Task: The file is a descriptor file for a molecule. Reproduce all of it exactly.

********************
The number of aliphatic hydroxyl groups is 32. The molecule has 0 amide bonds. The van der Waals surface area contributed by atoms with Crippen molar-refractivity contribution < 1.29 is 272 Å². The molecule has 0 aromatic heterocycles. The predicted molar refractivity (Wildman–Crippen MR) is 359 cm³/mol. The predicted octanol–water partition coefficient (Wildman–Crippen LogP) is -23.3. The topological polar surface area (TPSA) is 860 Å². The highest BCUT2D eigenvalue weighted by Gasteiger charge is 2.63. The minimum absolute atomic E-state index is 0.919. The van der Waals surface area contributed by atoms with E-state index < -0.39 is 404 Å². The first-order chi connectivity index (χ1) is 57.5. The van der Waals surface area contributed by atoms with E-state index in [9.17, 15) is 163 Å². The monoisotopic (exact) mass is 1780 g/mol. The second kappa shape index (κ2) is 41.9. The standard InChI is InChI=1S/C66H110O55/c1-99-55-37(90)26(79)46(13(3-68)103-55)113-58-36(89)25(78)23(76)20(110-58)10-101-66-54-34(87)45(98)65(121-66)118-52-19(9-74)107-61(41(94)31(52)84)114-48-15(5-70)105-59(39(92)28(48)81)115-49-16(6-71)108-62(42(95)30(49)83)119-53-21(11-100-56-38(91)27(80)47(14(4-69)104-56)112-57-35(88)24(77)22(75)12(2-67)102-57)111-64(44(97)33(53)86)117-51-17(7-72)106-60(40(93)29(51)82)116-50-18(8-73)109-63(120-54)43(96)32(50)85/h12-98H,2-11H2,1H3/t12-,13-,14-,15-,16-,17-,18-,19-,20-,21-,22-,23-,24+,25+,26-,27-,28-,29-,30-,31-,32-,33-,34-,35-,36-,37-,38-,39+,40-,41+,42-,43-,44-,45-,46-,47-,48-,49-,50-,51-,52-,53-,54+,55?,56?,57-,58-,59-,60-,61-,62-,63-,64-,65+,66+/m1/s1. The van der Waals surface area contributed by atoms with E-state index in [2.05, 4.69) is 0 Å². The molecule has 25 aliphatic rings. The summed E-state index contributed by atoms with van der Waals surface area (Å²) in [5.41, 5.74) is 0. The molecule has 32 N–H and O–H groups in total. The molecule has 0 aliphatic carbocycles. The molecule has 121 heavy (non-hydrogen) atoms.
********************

The number of aliphatic hydroxyl groups is 32. The molecule has 0 amide bonds. The van der Waals surface area contributed by atoms with Crippen molar-refractivity contribution < 1.29 is 272 Å². The molecule has 0 aromatic heterocycles. The predicted molar refractivity (Wildman–Crippen MR) is 359 cm³/mol. The predicted octanol–water partition coefficient (Wildman–Crippen LogP) is -23.3. The topological polar surface area (TPSA) is 860 Å². The highest BCUT2D eigenvalue weighted by Gasteiger charge is 2.63. The minimum absolute atomic E-state index is 0.919. The van der Waals surface area contributed by atoms with E-state index < -0.39 is 404 Å². The first-order chi connectivity index (χ1) is 57.5. The van der Waals surface area contributed by atoms with E-state index in [9.17, 15) is 163 Å². The monoisotopic (exact) mass is 1780 g/mol. The second kappa shape index (κ2) is 41.9. The standard InChI is InChI=1S/C66H110O55/c1-99-55-37(90)26(79)46(13(3-68)103-55)113-58-36(89)25(78)23(76)20(110-58)10-101-66-54-34(87)45(98)65(121-66)118-52-19(9-74)107-61(41(94)31(52)84)114-48-15(5-70)105-59(39(92)28(48)81)115-49-16(6-71)108-62(42(95)30(49)83)119-53-21(11-100-56-38(91)27(80)47(14(4-69)104-56)112-57-35(88)24(77)22(75)12(2-67)102-57)111-64(44(97)33(53)86)117-51-17(7-72)106-60(40(93)29(51)82)116-50-18(8-73)109-63(120-54)43(96)32(50)85/h12-98H,2-11H2,1H3/t12-,13-,14-,15-,16-,17-,18-,19-,20-,21-,22-,23-,24+,25+,26-,27-,28-,29-,30-,31-,32-,33-,34-,35-,36-,37-,38-,39+,40-,41+,42-,43-,44-,45-,46-,47-,48-,49-,50-,51-,52-,53-,54+,55?,56?,57-,58-,59-,60-,61-,62-,63-,64-,65+,66+/m1/s1. The van der Waals surface area contributed by atoms with E-state index in [2.05, 4.69) is 0 Å². The molecule has 25 aliphatic rings. The summed E-state index contributed by atoms with van der Waals surface area (Å²) in [5.41, 5.74) is 0. The molecule has 32 N–H and O–H groups in total. The molecule has 0 aliphatic carbocycles. The molecule has 121 heavy (non-hydrogen) atoms.